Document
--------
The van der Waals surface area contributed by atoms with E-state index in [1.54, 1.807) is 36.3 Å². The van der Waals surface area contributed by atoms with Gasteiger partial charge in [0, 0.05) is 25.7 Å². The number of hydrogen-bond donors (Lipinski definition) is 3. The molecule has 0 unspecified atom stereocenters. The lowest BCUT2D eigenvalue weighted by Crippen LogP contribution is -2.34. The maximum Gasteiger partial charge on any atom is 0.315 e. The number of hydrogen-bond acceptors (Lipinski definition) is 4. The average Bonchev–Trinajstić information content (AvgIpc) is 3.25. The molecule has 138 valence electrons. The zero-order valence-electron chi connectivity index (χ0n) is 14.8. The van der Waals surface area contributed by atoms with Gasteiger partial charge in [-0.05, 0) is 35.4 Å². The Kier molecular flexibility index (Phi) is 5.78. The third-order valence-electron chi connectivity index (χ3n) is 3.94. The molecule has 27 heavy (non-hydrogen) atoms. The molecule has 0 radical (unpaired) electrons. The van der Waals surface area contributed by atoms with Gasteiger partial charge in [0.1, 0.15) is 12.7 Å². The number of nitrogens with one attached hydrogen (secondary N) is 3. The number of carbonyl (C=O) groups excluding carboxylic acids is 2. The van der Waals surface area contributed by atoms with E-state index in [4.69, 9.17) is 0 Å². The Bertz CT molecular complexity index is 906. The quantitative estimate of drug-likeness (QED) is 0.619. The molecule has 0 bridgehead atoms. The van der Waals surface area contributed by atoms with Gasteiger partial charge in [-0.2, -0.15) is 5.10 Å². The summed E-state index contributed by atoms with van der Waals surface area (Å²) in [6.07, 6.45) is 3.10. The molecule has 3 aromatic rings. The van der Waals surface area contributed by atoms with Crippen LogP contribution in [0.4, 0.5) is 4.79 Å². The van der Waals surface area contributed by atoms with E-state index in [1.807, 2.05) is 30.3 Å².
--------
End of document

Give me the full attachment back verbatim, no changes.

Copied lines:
The van der Waals surface area contributed by atoms with E-state index in [1.54, 1.807) is 36.3 Å². The van der Waals surface area contributed by atoms with Gasteiger partial charge in [0, 0.05) is 25.7 Å². The number of hydrogen-bond donors (Lipinski definition) is 3. The molecule has 0 unspecified atom stereocenters. The lowest BCUT2D eigenvalue weighted by Crippen LogP contribution is -2.34. The maximum Gasteiger partial charge on any atom is 0.315 e. The number of hydrogen-bond acceptors (Lipinski definition) is 4. The average Bonchev–Trinajstić information content (AvgIpc) is 3.25. The molecule has 138 valence electrons. The zero-order valence-electron chi connectivity index (χ0n) is 14.8. The van der Waals surface area contributed by atoms with Gasteiger partial charge in [-0.05, 0) is 35.4 Å². The Kier molecular flexibility index (Phi) is 5.78. The third-order valence-electron chi connectivity index (χ3n) is 3.94. The molecule has 27 heavy (non-hydrogen) atoms. The molecule has 0 radical (unpaired) electrons. The van der Waals surface area contributed by atoms with Gasteiger partial charge in [0.1, 0.15) is 12.7 Å². The number of nitrogens with one attached hydrogen (secondary N) is 3. The number of carbonyl (C=O) groups excluding carboxylic acids is 2. The van der Waals surface area contributed by atoms with E-state index in [4.69, 9.17) is 0 Å². The Bertz CT molecular complexity index is 906. The quantitative estimate of drug-likeness (QED) is 0.619. The molecule has 0 bridgehead atoms. The van der Waals surface area contributed by atoms with Gasteiger partial charge in [-0.2, -0.15) is 5.10 Å². The summed E-state index contributed by atoms with van der Waals surface area (Å²) in [6.07, 6.45) is 3.10. The molecule has 3 aromatic rings. The van der Waals surface area contributed by atoms with Crippen LogP contribution in [0.4, 0.5) is 4.79 Å². The van der Waals surface area contributed by atoms with E-state index in [1.807, 2.05) is 30.3 Å².